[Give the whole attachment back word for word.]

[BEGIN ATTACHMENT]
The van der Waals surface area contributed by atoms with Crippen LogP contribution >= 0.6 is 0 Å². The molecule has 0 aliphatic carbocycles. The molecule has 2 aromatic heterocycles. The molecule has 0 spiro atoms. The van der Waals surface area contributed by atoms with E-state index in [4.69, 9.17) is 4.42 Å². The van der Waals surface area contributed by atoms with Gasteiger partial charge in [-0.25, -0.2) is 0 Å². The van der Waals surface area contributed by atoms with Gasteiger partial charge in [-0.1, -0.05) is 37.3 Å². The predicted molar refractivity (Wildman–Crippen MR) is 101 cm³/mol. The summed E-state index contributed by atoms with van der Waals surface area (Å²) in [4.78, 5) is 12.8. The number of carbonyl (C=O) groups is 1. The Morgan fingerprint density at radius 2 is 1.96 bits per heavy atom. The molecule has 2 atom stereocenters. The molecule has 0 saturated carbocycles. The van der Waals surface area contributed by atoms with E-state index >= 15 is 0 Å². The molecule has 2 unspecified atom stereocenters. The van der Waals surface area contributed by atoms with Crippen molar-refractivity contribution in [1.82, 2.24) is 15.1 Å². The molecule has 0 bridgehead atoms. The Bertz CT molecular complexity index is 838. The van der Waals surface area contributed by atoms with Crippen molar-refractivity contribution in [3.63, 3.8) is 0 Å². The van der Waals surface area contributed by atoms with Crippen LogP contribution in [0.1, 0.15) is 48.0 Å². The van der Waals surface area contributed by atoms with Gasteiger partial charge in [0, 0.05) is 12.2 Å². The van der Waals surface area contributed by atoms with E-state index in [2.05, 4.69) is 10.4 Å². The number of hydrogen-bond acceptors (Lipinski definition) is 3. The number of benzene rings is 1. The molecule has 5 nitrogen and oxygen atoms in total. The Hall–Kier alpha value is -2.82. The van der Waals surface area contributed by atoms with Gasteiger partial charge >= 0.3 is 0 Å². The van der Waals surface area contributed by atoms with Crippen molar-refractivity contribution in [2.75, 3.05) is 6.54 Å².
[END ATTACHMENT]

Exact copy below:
The van der Waals surface area contributed by atoms with Crippen LogP contribution >= 0.6 is 0 Å². The molecule has 0 aliphatic carbocycles. The molecule has 2 aromatic heterocycles. The molecule has 0 spiro atoms. The van der Waals surface area contributed by atoms with E-state index in [4.69, 9.17) is 4.42 Å². The van der Waals surface area contributed by atoms with Gasteiger partial charge in [-0.25, -0.2) is 0 Å². The van der Waals surface area contributed by atoms with Gasteiger partial charge in [-0.1, -0.05) is 37.3 Å². The predicted molar refractivity (Wildman–Crippen MR) is 101 cm³/mol. The summed E-state index contributed by atoms with van der Waals surface area (Å²) in [4.78, 5) is 12.8. The number of carbonyl (C=O) groups is 1. The Morgan fingerprint density at radius 2 is 1.96 bits per heavy atom. The molecule has 2 atom stereocenters. The molecule has 0 saturated carbocycles. The van der Waals surface area contributed by atoms with E-state index >= 15 is 0 Å². The molecule has 2 unspecified atom stereocenters. The van der Waals surface area contributed by atoms with Crippen molar-refractivity contribution in [1.82, 2.24) is 15.1 Å². The molecule has 0 bridgehead atoms. The Bertz CT molecular complexity index is 838. The van der Waals surface area contributed by atoms with Crippen molar-refractivity contribution in [3.63, 3.8) is 0 Å². The van der Waals surface area contributed by atoms with Crippen LogP contribution in [0.1, 0.15) is 48.0 Å². The van der Waals surface area contributed by atoms with Gasteiger partial charge in [0, 0.05) is 12.2 Å². The van der Waals surface area contributed by atoms with E-state index in [2.05, 4.69) is 10.4 Å². The number of hydrogen-bond acceptors (Lipinski definition) is 3. The number of benzene rings is 1. The molecule has 5 nitrogen and oxygen atoms in total. The Hall–Kier alpha value is -2.82. The van der Waals surface area contributed by atoms with Gasteiger partial charge >= 0.3 is 0 Å². The van der Waals surface area contributed by atoms with Crippen molar-refractivity contribution in [2.75, 3.05) is 6.54 Å².